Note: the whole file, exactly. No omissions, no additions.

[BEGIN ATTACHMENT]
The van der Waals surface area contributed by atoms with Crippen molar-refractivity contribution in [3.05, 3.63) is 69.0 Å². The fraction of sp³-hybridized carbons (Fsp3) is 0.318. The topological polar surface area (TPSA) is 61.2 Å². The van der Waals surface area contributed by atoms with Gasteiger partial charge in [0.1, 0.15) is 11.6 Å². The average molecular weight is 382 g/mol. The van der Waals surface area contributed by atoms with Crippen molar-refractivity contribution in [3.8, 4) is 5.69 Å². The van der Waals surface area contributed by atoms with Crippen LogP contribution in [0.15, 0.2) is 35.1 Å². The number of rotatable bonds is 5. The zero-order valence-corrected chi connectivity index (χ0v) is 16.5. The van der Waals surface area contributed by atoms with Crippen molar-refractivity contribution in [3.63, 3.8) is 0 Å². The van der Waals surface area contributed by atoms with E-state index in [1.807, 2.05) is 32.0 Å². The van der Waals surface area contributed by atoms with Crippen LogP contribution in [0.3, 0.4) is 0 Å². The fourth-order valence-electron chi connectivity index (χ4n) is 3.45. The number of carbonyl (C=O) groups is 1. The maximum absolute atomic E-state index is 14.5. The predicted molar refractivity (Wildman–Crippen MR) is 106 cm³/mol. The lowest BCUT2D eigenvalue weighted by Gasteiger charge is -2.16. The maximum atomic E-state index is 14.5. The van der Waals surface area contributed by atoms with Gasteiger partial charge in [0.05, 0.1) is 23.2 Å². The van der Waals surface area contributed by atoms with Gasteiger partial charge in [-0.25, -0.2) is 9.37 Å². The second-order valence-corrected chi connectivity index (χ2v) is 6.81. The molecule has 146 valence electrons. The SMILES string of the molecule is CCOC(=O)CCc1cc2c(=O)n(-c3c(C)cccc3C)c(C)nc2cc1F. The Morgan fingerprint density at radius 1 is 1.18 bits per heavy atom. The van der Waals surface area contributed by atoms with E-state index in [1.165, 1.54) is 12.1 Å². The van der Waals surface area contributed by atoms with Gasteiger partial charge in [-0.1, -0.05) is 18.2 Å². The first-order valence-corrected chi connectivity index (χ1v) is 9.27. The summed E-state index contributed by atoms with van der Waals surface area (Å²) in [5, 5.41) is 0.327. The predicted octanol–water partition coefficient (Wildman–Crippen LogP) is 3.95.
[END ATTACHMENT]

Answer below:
The van der Waals surface area contributed by atoms with Crippen molar-refractivity contribution in [3.05, 3.63) is 69.0 Å². The fraction of sp³-hybridized carbons (Fsp3) is 0.318. The topological polar surface area (TPSA) is 61.2 Å². The van der Waals surface area contributed by atoms with Gasteiger partial charge in [0.1, 0.15) is 11.6 Å². The average molecular weight is 382 g/mol. The van der Waals surface area contributed by atoms with Crippen molar-refractivity contribution in [3.8, 4) is 5.69 Å². The van der Waals surface area contributed by atoms with Crippen LogP contribution in [0.15, 0.2) is 35.1 Å². The number of rotatable bonds is 5. The zero-order valence-corrected chi connectivity index (χ0v) is 16.5. The van der Waals surface area contributed by atoms with Crippen molar-refractivity contribution in [3.63, 3.8) is 0 Å². The van der Waals surface area contributed by atoms with E-state index in [1.807, 2.05) is 32.0 Å². The van der Waals surface area contributed by atoms with Crippen LogP contribution in [0.3, 0.4) is 0 Å². The fourth-order valence-electron chi connectivity index (χ4n) is 3.45. The number of carbonyl (C=O) groups is 1. The maximum absolute atomic E-state index is 14.5. The predicted molar refractivity (Wildman–Crippen MR) is 106 cm³/mol. The lowest BCUT2D eigenvalue weighted by Gasteiger charge is -2.16. The maximum atomic E-state index is 14.5. The van der Waals surface area contributed by atoms with Gasteiger partial charge in [0.05, 0.1) is 23.2 Å². The van der Waals surface area contributed by atoms with Gasteiger partial charge in [-0.25, -0.2) is 9.37 Å². The second-order valence-corrected chi connectivity index (χ2v) is 6.81. The molecule has 146 valence electrons. The SMILES string of the molecule is CCOC(=O)CCc1cc2c(=O)n(-c3c(C)cccc3C)c(C)nc2cc1F. The Morgan fingerprint density at radius 1 is 1.18 bits per heavy atom. The van der Waals surface area contributed by atoms with E-state index in [1.165, 1.54) is 12.1 Å². The van der Waals surface area contributed by atoms with Gasteiger partial charge in [-0.1, -0.05) is 18.2 Å². The first-order valence-corrected chi connectivity index (χ1v) is 9.27. The summed E-state index contributed by atoms with van der Waals surface area (Å²) in [5, 5.41) is 0.327. The predicted octanol–water partition coefficient (Wildman–Crippen LogP) is 3.95.